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Equipment Discussions >> Reflectors

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Jason D
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Reged: 10/21/06

Loc: California
Re: New Perspefctives on Newtonian Collimation new [Re: precaud]
      #5679919 - 02/14/13 05:23 PM

Quote:

That I'm aware of, the AS autocollimator is the only game in town for 1.25" . Please correct me if I'm wrong.




There is also 1.25" JSP Easy Tester autocollimator which is the lowest quality autocollimator in the market.


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Sarkikos
Postmaster
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Reged: 12/18/07

Loc: Suburban Maryland, USA
Re: New Perspefctives on Newtonian Collimation new [Re: precaud]
      #5679927 - 02/14/13 05:30 PM

I suppose, then, as with many astronomy products, you have the luck of the draw whether or not you will receive an excellent, good or mediocre sample. Just as we should star test telescopes to determine their quality, we should also test our collimation tools. On the other hand, throwing more money at a problem is no guaranteed method of solving it.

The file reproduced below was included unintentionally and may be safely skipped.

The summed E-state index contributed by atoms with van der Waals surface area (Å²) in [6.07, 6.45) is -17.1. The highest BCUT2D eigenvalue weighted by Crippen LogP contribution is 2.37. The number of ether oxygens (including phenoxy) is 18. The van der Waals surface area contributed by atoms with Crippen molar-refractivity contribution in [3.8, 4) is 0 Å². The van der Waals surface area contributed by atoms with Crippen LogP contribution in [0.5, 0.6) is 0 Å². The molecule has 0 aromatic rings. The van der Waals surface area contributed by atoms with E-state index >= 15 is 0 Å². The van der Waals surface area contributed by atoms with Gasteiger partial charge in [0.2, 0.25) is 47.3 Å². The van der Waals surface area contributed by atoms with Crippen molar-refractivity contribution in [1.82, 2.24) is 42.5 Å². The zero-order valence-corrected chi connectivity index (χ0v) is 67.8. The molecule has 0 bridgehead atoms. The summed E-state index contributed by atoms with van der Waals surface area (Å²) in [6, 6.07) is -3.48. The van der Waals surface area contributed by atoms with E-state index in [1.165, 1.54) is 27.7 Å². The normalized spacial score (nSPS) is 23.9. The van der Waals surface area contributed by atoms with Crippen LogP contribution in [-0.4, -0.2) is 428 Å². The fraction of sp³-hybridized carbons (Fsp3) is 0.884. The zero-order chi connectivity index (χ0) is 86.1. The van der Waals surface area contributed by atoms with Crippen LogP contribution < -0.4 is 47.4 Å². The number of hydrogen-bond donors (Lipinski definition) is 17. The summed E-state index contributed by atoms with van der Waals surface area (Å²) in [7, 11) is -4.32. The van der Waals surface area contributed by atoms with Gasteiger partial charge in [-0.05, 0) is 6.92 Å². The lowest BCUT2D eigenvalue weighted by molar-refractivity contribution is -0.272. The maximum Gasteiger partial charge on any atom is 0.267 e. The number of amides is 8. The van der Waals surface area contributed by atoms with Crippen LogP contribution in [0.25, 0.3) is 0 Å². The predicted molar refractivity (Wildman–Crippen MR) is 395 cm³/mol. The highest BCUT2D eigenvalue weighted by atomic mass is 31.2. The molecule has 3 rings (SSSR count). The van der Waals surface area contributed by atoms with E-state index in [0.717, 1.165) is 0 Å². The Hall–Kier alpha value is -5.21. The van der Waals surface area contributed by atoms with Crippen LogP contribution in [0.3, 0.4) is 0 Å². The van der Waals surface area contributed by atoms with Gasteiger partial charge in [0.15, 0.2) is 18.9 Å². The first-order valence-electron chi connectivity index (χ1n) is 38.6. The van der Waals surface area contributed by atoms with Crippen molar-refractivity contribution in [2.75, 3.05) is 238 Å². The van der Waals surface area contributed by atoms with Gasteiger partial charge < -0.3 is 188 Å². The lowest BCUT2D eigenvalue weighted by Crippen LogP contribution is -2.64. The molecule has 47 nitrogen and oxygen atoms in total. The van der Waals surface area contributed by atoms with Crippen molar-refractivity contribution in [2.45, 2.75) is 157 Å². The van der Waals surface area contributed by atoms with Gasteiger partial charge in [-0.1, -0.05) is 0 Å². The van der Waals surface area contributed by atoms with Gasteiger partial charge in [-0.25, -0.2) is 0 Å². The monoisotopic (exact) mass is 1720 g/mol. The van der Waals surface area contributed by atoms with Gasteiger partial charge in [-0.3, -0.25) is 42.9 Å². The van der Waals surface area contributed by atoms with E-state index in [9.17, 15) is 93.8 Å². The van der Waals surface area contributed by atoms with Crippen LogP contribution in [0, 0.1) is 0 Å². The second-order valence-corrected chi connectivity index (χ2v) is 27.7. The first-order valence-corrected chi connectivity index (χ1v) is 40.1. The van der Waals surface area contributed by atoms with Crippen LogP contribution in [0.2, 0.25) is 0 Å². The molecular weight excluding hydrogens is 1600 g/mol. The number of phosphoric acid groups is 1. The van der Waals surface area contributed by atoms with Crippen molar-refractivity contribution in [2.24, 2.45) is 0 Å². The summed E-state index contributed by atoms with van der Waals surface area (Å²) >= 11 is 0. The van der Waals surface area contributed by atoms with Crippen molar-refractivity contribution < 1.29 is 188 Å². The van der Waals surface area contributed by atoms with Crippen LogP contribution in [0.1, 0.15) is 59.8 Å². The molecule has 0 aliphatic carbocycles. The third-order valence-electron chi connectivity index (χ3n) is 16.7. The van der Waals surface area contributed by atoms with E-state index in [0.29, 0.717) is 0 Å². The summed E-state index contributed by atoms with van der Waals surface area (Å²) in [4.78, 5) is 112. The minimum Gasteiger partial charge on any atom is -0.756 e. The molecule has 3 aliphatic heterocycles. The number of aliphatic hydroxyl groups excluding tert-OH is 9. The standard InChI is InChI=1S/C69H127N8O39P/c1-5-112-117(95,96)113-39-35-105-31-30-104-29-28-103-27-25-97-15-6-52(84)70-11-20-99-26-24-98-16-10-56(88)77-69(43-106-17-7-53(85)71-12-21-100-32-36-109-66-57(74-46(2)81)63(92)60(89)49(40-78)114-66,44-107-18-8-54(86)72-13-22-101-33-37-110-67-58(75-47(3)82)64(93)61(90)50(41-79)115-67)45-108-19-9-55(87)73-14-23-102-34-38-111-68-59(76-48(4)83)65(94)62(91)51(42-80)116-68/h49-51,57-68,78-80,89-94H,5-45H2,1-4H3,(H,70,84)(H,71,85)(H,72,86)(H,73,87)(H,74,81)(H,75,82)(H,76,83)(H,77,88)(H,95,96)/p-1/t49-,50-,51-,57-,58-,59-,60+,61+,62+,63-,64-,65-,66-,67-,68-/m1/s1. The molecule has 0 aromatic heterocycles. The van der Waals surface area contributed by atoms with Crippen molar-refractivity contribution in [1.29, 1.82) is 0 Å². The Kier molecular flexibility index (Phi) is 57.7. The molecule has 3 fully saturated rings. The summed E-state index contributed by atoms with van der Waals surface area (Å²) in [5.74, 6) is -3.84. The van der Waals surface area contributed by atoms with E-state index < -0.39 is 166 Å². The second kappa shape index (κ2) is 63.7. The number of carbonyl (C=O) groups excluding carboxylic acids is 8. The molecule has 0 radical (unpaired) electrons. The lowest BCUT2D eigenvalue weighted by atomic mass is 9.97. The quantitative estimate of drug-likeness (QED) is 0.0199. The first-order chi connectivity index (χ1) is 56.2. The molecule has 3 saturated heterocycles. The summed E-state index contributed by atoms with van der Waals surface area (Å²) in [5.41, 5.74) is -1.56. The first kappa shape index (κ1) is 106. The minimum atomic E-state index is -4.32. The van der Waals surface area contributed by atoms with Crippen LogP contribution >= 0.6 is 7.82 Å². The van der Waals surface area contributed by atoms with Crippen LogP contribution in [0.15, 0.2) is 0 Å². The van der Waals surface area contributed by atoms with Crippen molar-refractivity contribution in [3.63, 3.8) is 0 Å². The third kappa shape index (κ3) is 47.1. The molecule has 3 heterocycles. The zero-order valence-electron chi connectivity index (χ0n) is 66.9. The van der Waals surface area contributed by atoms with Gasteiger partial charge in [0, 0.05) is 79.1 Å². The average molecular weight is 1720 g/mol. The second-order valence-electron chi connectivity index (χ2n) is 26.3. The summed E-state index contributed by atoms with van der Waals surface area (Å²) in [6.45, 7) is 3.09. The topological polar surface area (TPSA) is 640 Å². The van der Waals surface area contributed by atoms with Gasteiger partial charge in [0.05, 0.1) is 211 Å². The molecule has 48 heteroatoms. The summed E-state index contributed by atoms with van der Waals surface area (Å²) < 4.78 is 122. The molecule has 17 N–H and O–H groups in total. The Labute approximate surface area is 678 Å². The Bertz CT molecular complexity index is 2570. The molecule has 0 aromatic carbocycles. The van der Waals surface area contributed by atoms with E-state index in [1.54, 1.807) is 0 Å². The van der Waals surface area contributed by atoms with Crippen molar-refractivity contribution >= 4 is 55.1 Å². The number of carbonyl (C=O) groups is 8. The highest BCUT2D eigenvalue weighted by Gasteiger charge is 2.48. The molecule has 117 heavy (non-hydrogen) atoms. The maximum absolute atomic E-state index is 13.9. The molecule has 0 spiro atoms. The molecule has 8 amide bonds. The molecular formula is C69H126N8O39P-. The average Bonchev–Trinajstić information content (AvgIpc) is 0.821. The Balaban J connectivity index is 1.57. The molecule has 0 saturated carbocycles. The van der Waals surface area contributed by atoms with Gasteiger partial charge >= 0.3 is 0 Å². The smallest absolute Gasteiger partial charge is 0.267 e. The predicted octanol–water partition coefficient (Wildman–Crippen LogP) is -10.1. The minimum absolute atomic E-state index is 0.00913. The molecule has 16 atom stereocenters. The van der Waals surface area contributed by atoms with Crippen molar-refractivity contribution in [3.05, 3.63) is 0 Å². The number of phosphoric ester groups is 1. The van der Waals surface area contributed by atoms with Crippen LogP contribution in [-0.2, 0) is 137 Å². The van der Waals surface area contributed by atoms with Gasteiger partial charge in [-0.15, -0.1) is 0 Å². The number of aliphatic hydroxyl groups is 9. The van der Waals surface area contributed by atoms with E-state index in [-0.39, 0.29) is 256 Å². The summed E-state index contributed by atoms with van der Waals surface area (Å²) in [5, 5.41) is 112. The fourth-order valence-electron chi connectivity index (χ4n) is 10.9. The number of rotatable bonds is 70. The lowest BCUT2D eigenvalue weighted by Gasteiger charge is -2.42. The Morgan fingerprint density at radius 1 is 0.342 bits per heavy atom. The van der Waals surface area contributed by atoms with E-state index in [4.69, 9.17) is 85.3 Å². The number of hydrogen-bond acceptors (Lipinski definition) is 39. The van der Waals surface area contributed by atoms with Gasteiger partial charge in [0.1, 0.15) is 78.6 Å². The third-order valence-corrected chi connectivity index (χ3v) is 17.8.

Mike


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Jason D
Postmaster
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Reged: 10/21/06

Loc: California
Re: New Perspefctives on Newtonian Collimation new [Re: Sarkikos]
      #5679972 - 02/14/13 06:04 PM

Quote:

we should also test our collimation tools.



Absolutely.

Quote:

On the other hand, throwing more money at a problem is no guaranteed method of solving it.



That is why everyone needs to do their own research and decide how to best spend their money.


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precaud
scholastic sledgehammer
*****

Reged: 12/05/12

Loc: north central New Mexico
Re: New Perspefctives on Newtonian Collimation new [Re: Sarkikos]
      #5679978 - 02/14/13 06:07 PM

Quote:

There is also 1.25" JSP Easy Tester autocollimator which is the lowest quality autocollimator in the market.



Yes, but, as you well know, it's not really worth mentioning.

Quote:

I suppose, then, as with many astronomy products, you have the luck of the draw whether or not you will receive an excellent, good or mediocre sample.